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AfriGeneas Free Persons of Color Forum

Re: The Generic "Free Negro" in early Virginia

Paul. How many, or I should say how few times have you encountered the term "mustee" in Virginia records? The identity "Indian" carried with it certain priviledge which the government labored to extinguish in order to establish a two race society - white and black. The "black" consisting of "Moors, Mohammedans, Infidels, East Indians, Indians, and Negroes". Where evidence of specific ethnicity is not critical to the record generated, the generic term "Negro" is applied. It is only when ethnicity is critical to a legal issue at hand that we learn that the "Negro" in question is actually an Indian, East Indian, or Gypsy. We would not learn that James Manly of North Carolina was an Indian were his ethnicity not crucial to his law suit.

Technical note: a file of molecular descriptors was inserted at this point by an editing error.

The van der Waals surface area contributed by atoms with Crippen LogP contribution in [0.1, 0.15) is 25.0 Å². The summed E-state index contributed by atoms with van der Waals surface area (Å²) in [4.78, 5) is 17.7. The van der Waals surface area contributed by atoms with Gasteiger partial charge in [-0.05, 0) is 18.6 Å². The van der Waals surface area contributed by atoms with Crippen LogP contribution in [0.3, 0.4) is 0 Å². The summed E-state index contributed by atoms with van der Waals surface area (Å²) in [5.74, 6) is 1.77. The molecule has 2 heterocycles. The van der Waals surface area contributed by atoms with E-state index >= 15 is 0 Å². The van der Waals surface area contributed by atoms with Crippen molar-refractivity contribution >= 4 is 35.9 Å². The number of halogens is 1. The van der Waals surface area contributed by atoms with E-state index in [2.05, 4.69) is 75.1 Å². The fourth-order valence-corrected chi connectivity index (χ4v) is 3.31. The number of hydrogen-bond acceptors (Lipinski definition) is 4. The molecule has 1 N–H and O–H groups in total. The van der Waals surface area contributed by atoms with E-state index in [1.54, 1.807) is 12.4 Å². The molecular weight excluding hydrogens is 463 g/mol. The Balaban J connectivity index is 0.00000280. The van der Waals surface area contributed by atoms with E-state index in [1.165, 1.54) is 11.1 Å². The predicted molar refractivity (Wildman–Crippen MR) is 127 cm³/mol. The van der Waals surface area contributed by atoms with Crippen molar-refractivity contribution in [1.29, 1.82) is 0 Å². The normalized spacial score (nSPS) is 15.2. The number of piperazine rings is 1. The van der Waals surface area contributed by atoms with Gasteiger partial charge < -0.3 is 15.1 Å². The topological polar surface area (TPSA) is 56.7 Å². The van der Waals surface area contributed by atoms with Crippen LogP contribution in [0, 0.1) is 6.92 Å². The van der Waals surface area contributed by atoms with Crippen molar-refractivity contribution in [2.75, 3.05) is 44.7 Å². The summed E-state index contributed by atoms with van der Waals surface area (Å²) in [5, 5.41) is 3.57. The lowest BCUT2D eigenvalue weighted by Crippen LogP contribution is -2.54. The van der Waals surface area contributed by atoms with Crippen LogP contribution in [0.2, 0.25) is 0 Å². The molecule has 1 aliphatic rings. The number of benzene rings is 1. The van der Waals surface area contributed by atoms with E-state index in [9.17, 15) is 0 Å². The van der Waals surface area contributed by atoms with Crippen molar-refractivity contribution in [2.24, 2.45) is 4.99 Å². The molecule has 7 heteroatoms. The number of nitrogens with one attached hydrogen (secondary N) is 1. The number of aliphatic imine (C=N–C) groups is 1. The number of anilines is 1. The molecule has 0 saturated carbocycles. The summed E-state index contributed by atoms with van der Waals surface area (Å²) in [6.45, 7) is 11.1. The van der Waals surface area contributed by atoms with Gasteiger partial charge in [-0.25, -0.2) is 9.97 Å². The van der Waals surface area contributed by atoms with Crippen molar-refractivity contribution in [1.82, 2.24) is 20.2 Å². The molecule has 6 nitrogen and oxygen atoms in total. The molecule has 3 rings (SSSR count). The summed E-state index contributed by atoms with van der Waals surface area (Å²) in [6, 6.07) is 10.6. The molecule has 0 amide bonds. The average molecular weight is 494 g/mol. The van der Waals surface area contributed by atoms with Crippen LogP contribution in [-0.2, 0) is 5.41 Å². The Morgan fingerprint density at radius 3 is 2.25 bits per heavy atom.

Often the only clue to ethnic identity provided is a record of the refusal of non-Negroe "blacks" to pay the free Negro tax on their wives and daughters.

In the southeastern states, South Carolina was by far the least racist in terms of respecting ethnic identity. North Carolina was by far the worse. Families identifiable as Indian or Gypsy in Virginia are generic Negro or mulatto in North Carolina, then again as Indian or Gypsy in South Carolina almost 200 years later. This belies the condescending notion that People of Color "did not know who they were or where they came from".

There is no denying that some weavers married African Americans. There is also no denying that the Weavers likewise married whites and Indians.

The overiding story of the Weavers is the clear record of persistent Indian ancestry in Virginia through the last available census in 1930.

Nick


18 Dec 2002 :: 14 Nov 2008
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